I'm much more motivated to try a recipe if I can see it made, or visualize the process, so I wanted to post these pics for anyone thinking of making these. They're very delicious.
You're starting w/4.5 lbs. of russet potatoes (about six) scrubbed and baked in the oven for an hour, then cooled so you can split them scoop out the fluffy cooked potato. The "dough," as Nigella calls it, is basically mashed potatoes with a couple eggs.

Meanwhile, little doses (1/4 tsp., 1/2 tsp.) of the C spices are added to a small amount of sauteed onion & ground beef and cooked through. That's cinnamon, ground cardamom, clove, cumin, coriander, and all-spice -- & it makes for a very aromatic mix. Reminded me of some of the Greek pasta dishes that call for these spices which I usually associate with sweets. It's a nice change. When the beef is cooked & cooled, you add chopped fresh parsley.

And now, for the assembly. The potato mixture was super-sticky. So the forming of the patties did not, for me, work as expected -- like a pliable bread dough. Rather, I ended up with those wet-dry-wet mittens. At this point, I did swear a bit and suggest that probably I would have to be married to Charles to make these again.
A small amount of the beef mixture is pressed into the middle of the potato mixture and you form a patty, then coat w/Matzo meal and fry. I used olive oil, simply b/c it's always my preference.
The patties turned out nicely, and my "Charles" was so enthusiastic, that I beamed a little stoveside. But I thought they could be thinner, so I switched methods. I covered my wooden board w/Matzo meal, pressed down discs of potato mixture; put a little spoonful of the meat mixture on top; and then pressed more potato mixture onto the top & formed it. A final sprinkling of Matzo & then into the frying pan.

(That pic is a little blurry b/c I wasn't faster than the eater.)
The second batch turned out flatter, and larger but thinner, and of course as tasty as batch #1.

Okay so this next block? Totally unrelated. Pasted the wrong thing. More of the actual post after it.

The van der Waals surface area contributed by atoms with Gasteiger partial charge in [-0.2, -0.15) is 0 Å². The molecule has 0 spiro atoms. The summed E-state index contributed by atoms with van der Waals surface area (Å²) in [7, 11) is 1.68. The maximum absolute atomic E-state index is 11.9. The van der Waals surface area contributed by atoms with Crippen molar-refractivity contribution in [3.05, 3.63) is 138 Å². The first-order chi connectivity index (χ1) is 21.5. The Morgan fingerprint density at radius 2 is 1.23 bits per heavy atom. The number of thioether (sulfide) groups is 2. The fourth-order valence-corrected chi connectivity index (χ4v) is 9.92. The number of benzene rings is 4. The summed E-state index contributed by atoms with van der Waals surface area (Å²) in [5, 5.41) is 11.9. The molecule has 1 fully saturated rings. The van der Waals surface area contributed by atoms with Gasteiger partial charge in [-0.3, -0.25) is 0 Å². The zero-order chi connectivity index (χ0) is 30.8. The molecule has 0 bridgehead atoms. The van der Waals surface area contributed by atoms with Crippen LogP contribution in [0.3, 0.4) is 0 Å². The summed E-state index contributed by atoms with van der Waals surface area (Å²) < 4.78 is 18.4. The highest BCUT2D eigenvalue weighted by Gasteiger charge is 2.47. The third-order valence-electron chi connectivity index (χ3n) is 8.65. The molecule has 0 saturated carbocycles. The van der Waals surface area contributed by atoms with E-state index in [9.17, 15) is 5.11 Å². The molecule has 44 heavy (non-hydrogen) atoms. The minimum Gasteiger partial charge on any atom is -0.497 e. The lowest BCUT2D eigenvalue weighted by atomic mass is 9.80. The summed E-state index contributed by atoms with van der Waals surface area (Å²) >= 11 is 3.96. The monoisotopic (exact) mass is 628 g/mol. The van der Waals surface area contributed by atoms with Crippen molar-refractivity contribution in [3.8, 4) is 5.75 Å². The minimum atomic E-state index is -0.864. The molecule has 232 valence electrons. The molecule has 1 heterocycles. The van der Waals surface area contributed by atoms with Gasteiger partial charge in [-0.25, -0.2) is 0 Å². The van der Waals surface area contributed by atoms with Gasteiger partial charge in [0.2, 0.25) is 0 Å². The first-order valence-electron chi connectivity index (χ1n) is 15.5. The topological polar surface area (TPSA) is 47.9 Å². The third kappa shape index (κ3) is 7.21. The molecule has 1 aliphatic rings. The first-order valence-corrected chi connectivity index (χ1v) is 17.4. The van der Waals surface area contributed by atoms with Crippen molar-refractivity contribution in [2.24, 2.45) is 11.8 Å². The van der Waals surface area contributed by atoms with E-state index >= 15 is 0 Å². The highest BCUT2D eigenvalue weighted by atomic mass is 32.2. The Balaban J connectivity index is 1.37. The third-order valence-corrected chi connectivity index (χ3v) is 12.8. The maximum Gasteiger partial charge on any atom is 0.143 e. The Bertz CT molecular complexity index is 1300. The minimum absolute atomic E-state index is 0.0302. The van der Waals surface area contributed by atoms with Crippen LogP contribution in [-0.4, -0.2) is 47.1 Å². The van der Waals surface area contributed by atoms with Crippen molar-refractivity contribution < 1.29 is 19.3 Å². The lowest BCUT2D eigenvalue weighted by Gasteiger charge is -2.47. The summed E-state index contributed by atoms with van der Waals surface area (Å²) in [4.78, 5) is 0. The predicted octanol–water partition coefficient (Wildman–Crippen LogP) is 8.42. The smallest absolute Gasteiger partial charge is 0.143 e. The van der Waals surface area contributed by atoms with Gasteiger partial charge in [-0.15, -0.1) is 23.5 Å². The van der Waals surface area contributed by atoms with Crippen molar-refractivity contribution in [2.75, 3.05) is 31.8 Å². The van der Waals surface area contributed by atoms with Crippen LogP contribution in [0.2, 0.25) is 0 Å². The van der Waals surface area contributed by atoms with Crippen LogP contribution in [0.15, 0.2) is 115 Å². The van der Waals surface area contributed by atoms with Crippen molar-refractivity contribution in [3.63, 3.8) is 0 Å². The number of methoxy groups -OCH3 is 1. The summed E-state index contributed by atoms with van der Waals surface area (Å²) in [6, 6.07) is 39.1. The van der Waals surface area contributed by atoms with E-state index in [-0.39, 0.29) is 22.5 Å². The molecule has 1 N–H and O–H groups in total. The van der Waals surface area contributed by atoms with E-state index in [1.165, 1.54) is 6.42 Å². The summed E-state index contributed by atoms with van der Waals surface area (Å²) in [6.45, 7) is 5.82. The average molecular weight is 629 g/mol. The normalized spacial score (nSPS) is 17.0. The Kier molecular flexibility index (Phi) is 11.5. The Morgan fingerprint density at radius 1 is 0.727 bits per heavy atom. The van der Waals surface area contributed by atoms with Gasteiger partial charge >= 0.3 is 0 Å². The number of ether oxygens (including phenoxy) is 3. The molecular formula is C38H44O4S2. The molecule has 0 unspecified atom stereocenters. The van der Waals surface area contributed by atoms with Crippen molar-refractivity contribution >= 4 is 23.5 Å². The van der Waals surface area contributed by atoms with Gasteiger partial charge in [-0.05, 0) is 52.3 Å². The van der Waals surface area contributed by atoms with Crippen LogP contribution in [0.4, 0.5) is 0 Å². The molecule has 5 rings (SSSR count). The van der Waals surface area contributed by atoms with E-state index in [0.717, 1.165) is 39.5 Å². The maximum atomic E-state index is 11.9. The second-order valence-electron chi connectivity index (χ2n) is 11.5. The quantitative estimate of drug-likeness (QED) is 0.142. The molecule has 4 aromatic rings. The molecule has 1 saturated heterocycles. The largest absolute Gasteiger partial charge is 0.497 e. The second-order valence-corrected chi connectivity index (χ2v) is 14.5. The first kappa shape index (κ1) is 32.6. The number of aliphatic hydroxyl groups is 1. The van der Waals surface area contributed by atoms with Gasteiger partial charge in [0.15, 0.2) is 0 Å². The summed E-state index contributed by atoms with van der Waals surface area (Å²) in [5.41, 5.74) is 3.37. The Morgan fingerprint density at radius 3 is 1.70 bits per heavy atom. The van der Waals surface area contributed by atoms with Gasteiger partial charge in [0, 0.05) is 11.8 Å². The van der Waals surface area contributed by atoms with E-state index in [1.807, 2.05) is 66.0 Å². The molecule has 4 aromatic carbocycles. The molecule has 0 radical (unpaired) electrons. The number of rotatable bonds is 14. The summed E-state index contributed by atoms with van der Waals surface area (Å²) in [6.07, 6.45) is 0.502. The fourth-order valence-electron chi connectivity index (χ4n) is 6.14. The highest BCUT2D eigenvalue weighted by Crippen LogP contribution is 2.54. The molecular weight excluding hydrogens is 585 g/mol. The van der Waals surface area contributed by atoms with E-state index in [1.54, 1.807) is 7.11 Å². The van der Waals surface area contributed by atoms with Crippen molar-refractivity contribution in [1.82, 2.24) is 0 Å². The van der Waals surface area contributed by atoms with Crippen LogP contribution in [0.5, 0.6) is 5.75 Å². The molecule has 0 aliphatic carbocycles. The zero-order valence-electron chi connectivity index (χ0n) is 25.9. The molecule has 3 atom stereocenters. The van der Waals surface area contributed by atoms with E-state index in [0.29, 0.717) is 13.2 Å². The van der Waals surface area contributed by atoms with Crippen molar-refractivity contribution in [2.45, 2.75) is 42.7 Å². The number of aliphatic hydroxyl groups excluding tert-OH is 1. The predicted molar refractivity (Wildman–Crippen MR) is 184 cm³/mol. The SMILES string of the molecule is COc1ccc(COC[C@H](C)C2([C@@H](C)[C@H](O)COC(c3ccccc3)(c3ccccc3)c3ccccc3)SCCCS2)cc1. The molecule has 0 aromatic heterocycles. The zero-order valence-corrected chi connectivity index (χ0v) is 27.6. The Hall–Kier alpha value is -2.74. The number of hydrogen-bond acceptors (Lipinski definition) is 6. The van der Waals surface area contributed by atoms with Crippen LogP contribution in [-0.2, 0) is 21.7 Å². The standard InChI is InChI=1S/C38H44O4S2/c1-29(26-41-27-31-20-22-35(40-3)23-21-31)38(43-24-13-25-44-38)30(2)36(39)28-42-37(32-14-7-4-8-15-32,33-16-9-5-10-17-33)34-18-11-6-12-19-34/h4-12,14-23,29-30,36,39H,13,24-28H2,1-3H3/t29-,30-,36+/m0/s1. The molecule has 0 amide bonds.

See? Easy! You would have to be slightly insane, in my opinion, to fry any kind of food for 20 people, as suggested as an option in the sidebar to this recipe (probably only b/c it's part of the "Wedding Feasts" chapter), but if you're perhaps not insane but willing, then your guests would be happy.
I would only make these for parties of 4, where it's a casual gathering & you're all just hanging out. The bottom line is that they're not as hard as you might think, and they're so delicious that they're worth the multiple-step process.

Tuesday, November 07, 2006

Message from Monster

I think my cat is telling me he has found a better use for my computer! I think he is right!

Saturday, November 04, 2006

Lay it down!

I really got an earful when I worked for Norris, my old boss who liked spouting off almost as much as he liked to be left alone. He was such a snob, and when I showed him my portfolio, one of his very few comments was, "Well, you write reasonably well." Looking back, that was a nice compliment from him, and I went on to become his first writer-on-staff for long enough to receive lectures on hundreds of topics, including form. Like how to behave in front of Passport Control (no jokes!) and Englishmen (behave). Also: Why you shouldn't ski in Michigan (it's not really skiing -- go to the Rockies or Switzerland, for God's sake); the difference between a filet and a fillet (fish, beef); and -- this via his wife -- what amazing things a good shoemaker can do ("you'd be surprised"). Norris used to sit in his office with his feet propped up on his desk, doing the NYT crossword in ink...Montblanc fountain. He turned me on to Fowler's and instilled in me a further love & obsession for the right word at the right time. It's like a hobby. And I do mean "like." As much of a pain in the ass (not asp) he could be, I did learn a few things from him.
There's a new book out that I highly recommend if you strive to use the right word at the right time. If you're into the English language, you will enjoy it. Common Errors in English Usage by Paul Brians. He'll set you straight on:
-card shark/cardsharp
and the big one:
I have to look them up every time, damn it.
Norris might be decrepid by now (but dressed in fine woolens), but they both were always behind me (Norris for the most part). I salute them for their encouragement and teachings, and say to you: read this book.

Thursday, November 02, 2006

Cuss Muss Fuss

My son, who just turned five, is really into rhyming this week. There's a lot going on in that growing mind, as evidenced by last week's question, "What the hell is heaven?" said as he ran around the backyard in circles. But back to this week.
Griffin: "Does itch rhyme with rich?"
Me: "Yes it does."
Griffin: "Rich, itch, bitch. Does itch rhyme with bitch?"
Me: "It sure does! But bitch is a bad word, so you're not allowed to say that."
Griffin: "It is?"
Me: "Yes it is. It means a really mean lady! But in England, it means a girl dog."
Hm, confusing perhaps. But as long as we stay on these shores, he can't say it.
Griffin: "Does FAKE rhyme with FATE?"
Me: "Mm, not really. FAKE rhymes with BAKE though."
Griffin: "FAKE BAKE."
I'm glad he wasn't going through this phase last July when we had Great-Grandma's birthday party, because Uncle Chuck was there.